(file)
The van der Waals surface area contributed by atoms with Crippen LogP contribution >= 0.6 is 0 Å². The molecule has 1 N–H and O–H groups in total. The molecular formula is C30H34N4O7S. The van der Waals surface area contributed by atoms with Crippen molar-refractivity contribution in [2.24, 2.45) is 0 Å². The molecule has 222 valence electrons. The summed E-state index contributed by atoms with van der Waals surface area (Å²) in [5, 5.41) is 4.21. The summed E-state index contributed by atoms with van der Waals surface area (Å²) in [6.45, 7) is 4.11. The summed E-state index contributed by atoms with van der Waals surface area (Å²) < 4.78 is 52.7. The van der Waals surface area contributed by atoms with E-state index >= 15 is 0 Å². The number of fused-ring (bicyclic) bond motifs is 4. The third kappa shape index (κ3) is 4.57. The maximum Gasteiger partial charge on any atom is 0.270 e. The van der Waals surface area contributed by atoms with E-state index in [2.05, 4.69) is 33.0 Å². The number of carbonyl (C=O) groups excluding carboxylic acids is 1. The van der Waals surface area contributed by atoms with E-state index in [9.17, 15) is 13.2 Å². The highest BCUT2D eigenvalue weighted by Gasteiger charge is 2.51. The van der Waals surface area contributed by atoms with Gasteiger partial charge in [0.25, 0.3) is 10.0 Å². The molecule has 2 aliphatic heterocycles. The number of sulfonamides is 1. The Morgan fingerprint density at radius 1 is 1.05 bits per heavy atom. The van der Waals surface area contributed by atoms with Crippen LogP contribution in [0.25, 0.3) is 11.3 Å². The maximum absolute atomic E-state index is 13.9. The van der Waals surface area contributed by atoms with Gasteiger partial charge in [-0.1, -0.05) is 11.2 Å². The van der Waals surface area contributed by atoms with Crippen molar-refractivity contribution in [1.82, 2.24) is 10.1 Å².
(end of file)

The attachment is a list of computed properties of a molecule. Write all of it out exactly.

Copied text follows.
The van der Waals surface area contributed by atoms with Crippen LogP contribution >= 0.6 is 0 Å². The molecule has 1 N–H and O–H groups in total. The molecular formula is C30H34N4O7S. The van der Waals surface area contributed by atoms with Crippen molar-refractivity contribution in [2.24, 2.45) is 0 Å². The molecule has 222 valence electrons. The summed E-state index contributed by atoms with van der Waals surface area (Å²) in [5, 5.41) is 4.21. The summed E-state index contributed by atoms with van der Waals surface area (Å²) in [6.45, 7) is 4.11. The summed E-state index contributed by atoms with van der Waals surface area (Å²) < 4.78 is 52.7. The van der Waals surface area contributed by atoms with E-state index >= 15 is 0 Å². The number of fused-ring (bicyclic) bond motifs is 4. The third kappa shape index (κ3) is 4.57. The maximum Gasteiger partial charge on any atom is 0.270 e. The van der Waals surface area contributed by atoms with E-state index in [2.05, 4.69) is 33.0 Å². The number of carbonyl (C=O) groups excluding carboxylic acids is 1. The van der Waals surface area contributed by atoms with E-state index in [9.17, 15) is 13.2 Å². The highest BCUT2D eigenvalue weighted by Gasteiger charge is 2.51. The van der Waals surface area contributed by atoms with Gasteiger partial charge in [0.25, 0.3) is 10.0 Å². The molecule has 2 aliphatic heterocycles. The number of sulfonamides is 1. The Morgan fingerprint density at radius 1 is 1.05 bits per heavy atom. The van der Waals surface area contributed by atoms with Crippen LogP contribution in [0.25, 0.3) is 11.3 Å². The maximum absolute atomic E-state index is 13.9. The van der Waals surface area contributed by atoms with Gasteiger partial charge in [-0.1, -0.05) is 11.2 Å². The van der Waals surface area contributed by atoms with Crippen molar-refractivity contribution in [1.82, 2.24) is 10.1 Å².